Canning Place Mews, Kensington

After exploring these streets, continue down Canning Place to Palace Gate, crossing over and making the loop of Kensington Gate. This little street has whimsical architecture and gardens.

Back at Palace Gate, turn left down Gloucester Road. After a few steps, take your first left down Queen’s Gate Mews, ducking into the little alcoves and admiring the tables and chairs as you make your way to the pub at the end. When you reach the pub, turn left to continue exploring the mews until it dead ends, then turn around and walk straight past the pub until you get to Queen’s Gate Terrace.

Kynance Mews, Kensington

Once on Queen’s Gate Terrace, cross the street and turn right, then take your first left on Gore Street. Peek into pretty Petersham Place as you pass by, then continue your walk down Gore Street.

When Gore Street meets Elvaston Place, cross the street and turn left, then take your first right on Elvaston Mews. Walk down it, taking in the colorful buildings (and sometimes even more colorful cars) as it curves around to meet Queen’s Gate Place. Cross the street and explore the colorful homes on Petersham Mews, then return to Queen’s Gate Place and turn right.

Figaro in Kensington

Walk down Queen’s Gate Place, then turn right on Atherstone Mews. The colorful homes and flowers will lead you around to Cromwell Road, where you can turn right and walk to Gloucester Road.

Atherstone Mews, Kensington

A left turn there will bring you to Gloucester Road tube station, where your walk ends.

Time: 2 hours

Map of the first half of the walk: https://goo.gl/maps/YGri4jiT14K2
Map of the second half of the walk: https://goo.gl/maps/6T2bg8F21w52

Further afield: Kensington Palace and Gardens, Uxbridge Street, Callcott Street

You can read about more lovely walks in London’s Hidden Walks. If you’re in the UK, get it here. If you’re in the US, get it here.

Have you done a self-guided walk in Kensington? What were the highlights?

Some of the links in this blog post are affiliate links. At no cost to you, I earn a small commission when you click on them and make a purchase. It doesn’t affect the way you shop, and it’s a great way to support the A Lady in London blog.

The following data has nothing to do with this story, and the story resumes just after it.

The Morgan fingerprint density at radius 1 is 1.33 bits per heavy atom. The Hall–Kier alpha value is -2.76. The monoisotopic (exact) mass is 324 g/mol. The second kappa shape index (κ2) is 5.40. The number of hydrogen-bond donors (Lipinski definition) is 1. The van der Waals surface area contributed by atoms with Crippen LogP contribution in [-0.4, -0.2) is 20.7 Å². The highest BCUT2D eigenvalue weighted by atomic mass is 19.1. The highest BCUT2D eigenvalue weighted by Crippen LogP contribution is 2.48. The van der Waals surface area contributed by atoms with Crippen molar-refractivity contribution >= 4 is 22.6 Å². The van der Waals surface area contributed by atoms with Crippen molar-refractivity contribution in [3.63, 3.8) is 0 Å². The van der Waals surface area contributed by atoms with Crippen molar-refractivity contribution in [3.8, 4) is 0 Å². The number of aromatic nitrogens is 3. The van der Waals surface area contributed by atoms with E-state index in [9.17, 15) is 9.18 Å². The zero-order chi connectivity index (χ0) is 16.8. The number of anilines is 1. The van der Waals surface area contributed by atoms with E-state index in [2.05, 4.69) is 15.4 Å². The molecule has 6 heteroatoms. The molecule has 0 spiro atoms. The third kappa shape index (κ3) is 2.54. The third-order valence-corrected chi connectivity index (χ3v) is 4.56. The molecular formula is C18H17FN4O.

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Self-Guided Walk in Kensington

10 Comments on Lady’s Guide to a Lovely Walk in Kensington

  1. A Faruqui
    April 22, 2017 at 12:17 pm (4 months ago)

    You take some amazing pictures!

    Reply
  2. Carmen Ring
    April 22, 2017 at 5:39 pm (4 months ago)

    My daughter is in love with London (Thank you, Harry Potter). So I’m finally bringing her this autumn. I’m home schooling her this year so I can take her on a tour around the world. Your blog will def be a good reference during our trips.

    Reply
    • A Lady in London
      April 25, 2017 at 11:41 am (4 months ago)

      That’s great! I hope the blog helps you with your plans.

      Reply
  3. Sandy
    April 26, 2017 at 2:27 am (4 months ago)

    Newbie on the blog. Was planning out a trip to London and trying to see more of the area and country through blogs. I’ve hosted tons of people from London that mentioned your blog. I run and have heard good things so here I am checking out some of your guides. I love your style, the photos, and the info. Knowing that this is all doable on my own is a great plus. Looking forward to exploring more.
    Cheers,

    Reply
    • A Lady in London
      April 27, 2017 at 8:33 am (4 months ago)

      Thanks! I’m glad you’ve heard good things, and I hope you find my blog helpful.

      Reply
  4. Alexandra
    May 10, 2017 at 5:22 pm (3 months ago)

    I’m leaving for London in two weeks; it’ll be my third visit there. After one of those times being a study abroad experience I feel fairly well-acquainted with the city, but I love finding new things to explore! If you only have time for either the first or second half of the walk, which would you recommend? Thank you for this, and all of your posts!

    Reply
    • A Lady in London
      May 11, 2017 at 9:38 am (3 months ago)

      You’re welcome! If you like mews, the second half is better.

      Reply